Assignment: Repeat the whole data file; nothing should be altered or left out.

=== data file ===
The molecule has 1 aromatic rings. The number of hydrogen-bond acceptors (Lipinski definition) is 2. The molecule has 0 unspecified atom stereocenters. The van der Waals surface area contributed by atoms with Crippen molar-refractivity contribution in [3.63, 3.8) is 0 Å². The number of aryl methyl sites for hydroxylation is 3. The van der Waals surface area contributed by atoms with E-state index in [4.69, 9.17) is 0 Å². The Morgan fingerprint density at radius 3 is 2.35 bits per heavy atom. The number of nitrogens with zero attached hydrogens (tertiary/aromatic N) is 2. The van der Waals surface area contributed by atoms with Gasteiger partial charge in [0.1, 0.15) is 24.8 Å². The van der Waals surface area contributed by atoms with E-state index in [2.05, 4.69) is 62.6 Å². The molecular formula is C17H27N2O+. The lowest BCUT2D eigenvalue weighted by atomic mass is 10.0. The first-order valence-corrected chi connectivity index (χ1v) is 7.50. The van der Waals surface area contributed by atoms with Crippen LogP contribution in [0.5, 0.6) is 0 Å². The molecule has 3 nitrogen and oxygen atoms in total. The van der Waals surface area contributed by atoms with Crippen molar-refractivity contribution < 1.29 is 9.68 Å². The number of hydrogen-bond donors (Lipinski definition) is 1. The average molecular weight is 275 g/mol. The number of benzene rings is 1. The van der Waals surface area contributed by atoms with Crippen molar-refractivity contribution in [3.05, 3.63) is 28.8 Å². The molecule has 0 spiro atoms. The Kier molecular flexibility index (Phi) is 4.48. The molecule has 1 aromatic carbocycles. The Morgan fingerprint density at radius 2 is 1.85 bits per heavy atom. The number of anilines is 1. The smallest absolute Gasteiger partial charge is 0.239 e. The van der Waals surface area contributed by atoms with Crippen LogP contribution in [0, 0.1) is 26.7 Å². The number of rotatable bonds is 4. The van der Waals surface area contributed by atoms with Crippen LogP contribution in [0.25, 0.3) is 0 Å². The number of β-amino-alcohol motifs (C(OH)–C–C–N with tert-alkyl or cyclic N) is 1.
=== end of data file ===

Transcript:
The molecule has 1 aromatic rings. The number of hydrogen-bond acceptors (Lipinski definition) is 2. The molecule has 0 unspecified atom stereocenters. The van der Waals surface area contributed by atoms with Crippen molar-refractivity contribution in [3.63, 3.8) is 0 Å². The number of aryl methyl sites for hydroxylation is 3. The van der Waals surface area contributed by atoms with E-state index in [4.69, 9.17) is 0 Å². The Morgan fingerprint density at radius 3 is 2.35 bits per heavy atom. The number of nitrogens with zero attached hydrogens (tertiary/aromatic N) is 2. The van der Waals surface area contributed by atoms with Gasteiger partial charge in [0.1, 0.15) is 24.8 Å². The van der Waals surface area contributed by atoms with E-state index in [2.05, 4.69) is 62.6 Å². The molecular formula is C17H27N2O+. The lowest BCUT2D eigenvalue weighted by atomic mass is 10.0. The first-order valence-corrected chi connectivity index (χ1v) is 7.50. The van der Waals surface area contributed by atoms with Crippen LogP contribution in [0.5, 0.6) is 0 Å². The molecule has 3 nitrogen and oxygen atoms in total. The van der Waals surface area contributed by atoms with Crippen molar-refractivity contribution < 1.29 is 9.68 Å². The number of hydrogen-bond donors (Lipinski definition) is 1. The average molecular weight is 275 g/mol. The number of benzene rings is 1. The van der Waals surface area contributed by atoms with Crippen molar-refractivity contribution in [3.05, 3.63) is 28.8 Å². The molecule has 0 spiro atoms. The Kier molecular flexibility index (Phi) is 4.48. The molecule has 1 aromatic carbocycles. The Morgan fingerprint density at radius 2 is 1.85 bits per heavy atom. The number of anilines is 1. The smallest absolute Gasteiger partial charge is 0.239 e. The van der Waals surface area contributed by atoms with Crippen LogP contribution in [0, 0.1) is 26.7 Å². The number of rotatable bonds is 4. The van der Waals surface area contributed by atoms with Crippen LogP contribution in [0.25, 0.3) is 0 Å². The number of β-amino-alcohol motifs (C(OH)–C–C–N with tert-alkyl or cyclic N) is 1.